I have two random variables and I am trying to see if and how much they are correlated. One of them (say X) is discrete and the other (say Y) is continuous. I used Seaborn to do the linear regression on the scatter plot for X-Y and I got the following:

enter image description here

In this case, the correlation between the two comes out tp be 0.5. I then took mean of all Y values for a given X and then did the regression again and got this:

enter image description here

Now I get the correlation to be close to 1! My question is, which one of these provides realistic description of the datasets and why?

  • $\begingroup$ Actually the situation may be even more complicated than I assumed in my comments to @AdamO - it's not just that the conditional mean is not linear in dist. Apparently even the distribution "around" the conditional mean seems to be a function of dist. Maybe you need a GLM. I suggest that you ask another question where first of all you describe in much more detail your problem (what are assort and dist? How are they measured? What is your hypothesis on the relationship between them?) and then you ask which model would be the more appropriate for this problem. $\endgroup$
    – DeltaIV
    Jun 16, 2017 at 22:19

2 Answers 2


The averages may be close to linearly related but individual points are not.

There is variation from a linear relationship. A correlation coefficient can show this in two ways. 1) if there is scatter (which is deviation from linear). 2) if the relationship is not linear (which is, clearly, deviation from linear).

What you found out is that the function describing the relationship of the averages is pretty much linear (your second analysis, which shows that the 'line' versus 'averages of multiple points', is nearly the same model), but the linear relation has a lot of scatter on top of it (the first analysis). This means that, the two coordinates for a point are not strongly linearly related.

The correlation tells how much, in the case for 'any point', one variable can be (linearly) related to another one. Your first image clearly shows that this is not the case (or at least not so much, since you end up in the middle between 0 and 1).

The best image to show the relationship would be the combination of both images. In that way another observer could directly see what is going on (which is two things at the same time, there is a linear trend, but still there is also some, non uniform, scatter). I would plot the averages, or maybe boxplots, with estimates and the data points on top of it (some jittering would be nice, it is currently difficult to see how many points you have in your 4 and 5 'dist' levels). Although this can be done in multiple ways. It depends on what your readers would like to see, or can handle.

An interesting point is to see that the lines are not the same in the two different cases. This is because the different weights. In the second image each average counts the same weight. In the first image this is not the case. It seems to me that there are four heavy points, the three at assort=0 and the one at dist = 4 and assort = 0.75, which dominate the line.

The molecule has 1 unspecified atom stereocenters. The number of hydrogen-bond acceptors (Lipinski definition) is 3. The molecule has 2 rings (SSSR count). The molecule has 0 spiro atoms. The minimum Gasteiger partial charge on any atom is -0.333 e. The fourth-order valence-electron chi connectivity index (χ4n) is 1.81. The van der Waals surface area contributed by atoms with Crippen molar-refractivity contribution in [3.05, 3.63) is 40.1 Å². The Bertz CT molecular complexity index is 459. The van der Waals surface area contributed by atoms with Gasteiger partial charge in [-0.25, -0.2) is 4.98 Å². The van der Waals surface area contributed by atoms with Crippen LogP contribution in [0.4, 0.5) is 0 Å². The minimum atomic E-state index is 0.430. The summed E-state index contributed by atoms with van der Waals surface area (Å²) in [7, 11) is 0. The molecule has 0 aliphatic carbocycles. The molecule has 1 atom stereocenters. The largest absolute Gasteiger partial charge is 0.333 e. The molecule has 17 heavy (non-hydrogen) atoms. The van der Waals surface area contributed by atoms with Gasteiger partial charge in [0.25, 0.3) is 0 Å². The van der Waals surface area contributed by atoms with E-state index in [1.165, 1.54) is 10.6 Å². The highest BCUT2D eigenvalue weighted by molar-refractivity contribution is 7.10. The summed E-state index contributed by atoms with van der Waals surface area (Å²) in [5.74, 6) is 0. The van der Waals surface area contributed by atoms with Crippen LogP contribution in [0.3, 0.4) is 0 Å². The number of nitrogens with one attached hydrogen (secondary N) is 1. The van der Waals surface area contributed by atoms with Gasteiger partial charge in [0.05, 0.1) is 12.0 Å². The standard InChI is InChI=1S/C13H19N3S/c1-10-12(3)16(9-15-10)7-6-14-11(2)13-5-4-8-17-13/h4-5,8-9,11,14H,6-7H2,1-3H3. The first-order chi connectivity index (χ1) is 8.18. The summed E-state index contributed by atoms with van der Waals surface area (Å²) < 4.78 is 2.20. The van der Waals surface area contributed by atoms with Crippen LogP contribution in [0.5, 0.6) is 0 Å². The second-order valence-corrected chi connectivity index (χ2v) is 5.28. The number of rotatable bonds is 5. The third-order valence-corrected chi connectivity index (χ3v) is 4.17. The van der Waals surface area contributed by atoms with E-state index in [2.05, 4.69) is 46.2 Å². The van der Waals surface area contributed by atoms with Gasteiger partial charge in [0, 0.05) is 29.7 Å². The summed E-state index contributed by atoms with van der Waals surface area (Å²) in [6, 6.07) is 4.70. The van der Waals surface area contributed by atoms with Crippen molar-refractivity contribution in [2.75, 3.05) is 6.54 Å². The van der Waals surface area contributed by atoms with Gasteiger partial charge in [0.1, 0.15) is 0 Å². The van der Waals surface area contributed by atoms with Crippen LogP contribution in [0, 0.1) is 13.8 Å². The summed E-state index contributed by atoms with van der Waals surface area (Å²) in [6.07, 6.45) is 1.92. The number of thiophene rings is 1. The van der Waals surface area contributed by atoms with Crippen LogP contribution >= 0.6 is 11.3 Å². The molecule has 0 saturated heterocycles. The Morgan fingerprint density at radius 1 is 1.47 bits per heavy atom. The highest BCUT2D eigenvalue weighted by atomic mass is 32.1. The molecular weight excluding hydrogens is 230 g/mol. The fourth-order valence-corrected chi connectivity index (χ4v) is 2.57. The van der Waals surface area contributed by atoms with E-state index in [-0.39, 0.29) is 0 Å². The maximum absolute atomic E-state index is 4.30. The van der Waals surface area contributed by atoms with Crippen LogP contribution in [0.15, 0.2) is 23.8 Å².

It looks like the linear relation ship is mostly in the variation of the scatter among the different 'dist' levels. It might be interesting to see what happens with the median or with other percentile levels (you chose the mean in your second study, but you may wonder whether it shows correctly what is going on). Also showing the variation of the scatter (and not just the means) seems to me a correct way to present the data.


That is simply regression to the mean! The averages will always be less disperse, less heterogeneous than the specific observations.

In a regression model, however, it is good to assess the adequacy of the straight-line approximation obtained in linear regression. Calculating averages over the domain of one or more regressors is a very good exploratory analysis, but I would not compare the sample correlation to the aggregate correlation because there will be regression to the mean.

  • $\begingroup$ Just now somebody asked me to build a Bayesian model because fluctuations are not Gaussian. Do you have any good reference for that? $\endgroup$
    – Peaceful
    Jun 16, 2017 at 17:14
  • $\begingroup$ @Peaceful that is a separate question, and probably too broad for this site without more specific details. It is a known fact to statisticians that linear regression is perfectly suited to modeling conditional means if "fluctuations" (errors) are not Gaussian. $\endgroup$
    – AdamO
    Jun 16, 2017 at 17:46
  • $\begingroup$ @AdamO well, it depends on what method you use to estimate the linear model. If you use OLS and errors are not normal, then inference is not nearly perfect, including confidence intervals and $p$-values, which the OP seems to care about. Now I don't know Seaborn and I can't be quite sure which estimator it implements, but I would be frankly quite surprised if it had anything "fancier" than OLS, such as for example the Huber $M-$estimator or the sandwich estimator. $\endgroup$
    – DeltaIV
    Jun 16, 2017 at 21:43
  • $\begingroup$ @Peaceful the point is not just that the errors are (evidently) non-Gaussian. It's also quite evident that the conditional mean is not a linear function of dist (btw, dist is ordinal, not just categorical, right?), since the response appears to have an upper bound. It's not easy to say since you have much more observations at values of dist < 4, than you have for dist equal to 4 or 5, but I think you have sufficient elements to rule out the possibility that the conditional mean is linear in dist. $\endgroup$
    – DeltaIV
    Jun 16, 2017 at 21:52
  • $\begingroup$ @AdamO: The point is that I have never heard of Building a Gaussian model for regression! Can you suggest something to start with? $\endgroup$
    – Peaceful
    Jun 17, 2017 at 6:07

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